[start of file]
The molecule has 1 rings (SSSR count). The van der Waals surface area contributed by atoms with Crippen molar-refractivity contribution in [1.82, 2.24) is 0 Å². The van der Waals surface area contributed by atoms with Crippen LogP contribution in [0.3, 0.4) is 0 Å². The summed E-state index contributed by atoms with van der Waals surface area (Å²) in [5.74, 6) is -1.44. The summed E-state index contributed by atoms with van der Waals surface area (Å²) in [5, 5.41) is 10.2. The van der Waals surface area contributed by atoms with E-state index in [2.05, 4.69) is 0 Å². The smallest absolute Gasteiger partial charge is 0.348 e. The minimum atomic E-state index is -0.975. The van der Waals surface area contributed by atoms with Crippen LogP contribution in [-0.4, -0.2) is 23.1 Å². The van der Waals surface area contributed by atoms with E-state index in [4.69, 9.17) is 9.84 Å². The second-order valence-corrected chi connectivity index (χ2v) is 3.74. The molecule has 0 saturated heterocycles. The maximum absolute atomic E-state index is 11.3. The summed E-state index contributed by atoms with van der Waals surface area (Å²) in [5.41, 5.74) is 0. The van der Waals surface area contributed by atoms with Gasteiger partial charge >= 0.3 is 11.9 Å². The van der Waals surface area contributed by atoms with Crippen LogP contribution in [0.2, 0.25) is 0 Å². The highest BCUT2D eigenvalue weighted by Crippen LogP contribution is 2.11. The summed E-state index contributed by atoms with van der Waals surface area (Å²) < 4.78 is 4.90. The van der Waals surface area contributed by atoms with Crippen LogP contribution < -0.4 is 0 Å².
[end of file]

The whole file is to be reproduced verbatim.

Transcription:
The molecule has 1 rings (SSSR count). The van der Waals surface area contributed by atoms with Crippen molar-refractivity contribution in [1.82, 2.24) is 0 Å². The van der Waals surface area contributed by atoms with Crippen LogP contribution in [0.3, 0.4) is 0 Å². The summed E-state index contributed by atoms with van der Waals surface area (Å²) in [5.74, 6) is -1.44. The summed E-state index contributed by atoms with van der Waals surface area (Å²) in [5, 5.41) is 10.2. The van der Waals surface area contributed by atoms with E-state index in [2.05, 4.69) is 0 Å². The smallest absolute Gasteiger partial charge is 0.348 e. The minimum atomic E-state index is -0.975. The van der Waals surface area contributed by atoms with Crippen LogP contribution in [-0.4, -0.2) is 23.1 Å². The van der Waals surface area contributed by atoms with E-state index in [4.69, 9.17) is 9.84 Å². The second-order valence-corrected chi connectivity index (χ2v) is 3.74. The molecule has 0 saturated heterocycles. The maximum absolute atomic E-state index is 11.3. The summed E-state index contributed by atoms with van der Waals surface area (Å²) in [5.41, 5.74) is 0. The van der Waals surface area contributed by atoms with Gasteiger partial charge >= 0.3 is 11.9 Å². The van der Waals surface area contributed by atoms with Crippen LogP contribution in [0.2, 0.25) is 0 Å². The highest BCUT2D eigenvalue weighted by Crippen LogP contribution is 2.11. The summed E-state index contributed by atoms with van der Waals surface area (Å²) < 4.78 is 4.90. The van der Waals surface area contributed by atoms with Crippen LogP contribution < -0.4 is 0 Å².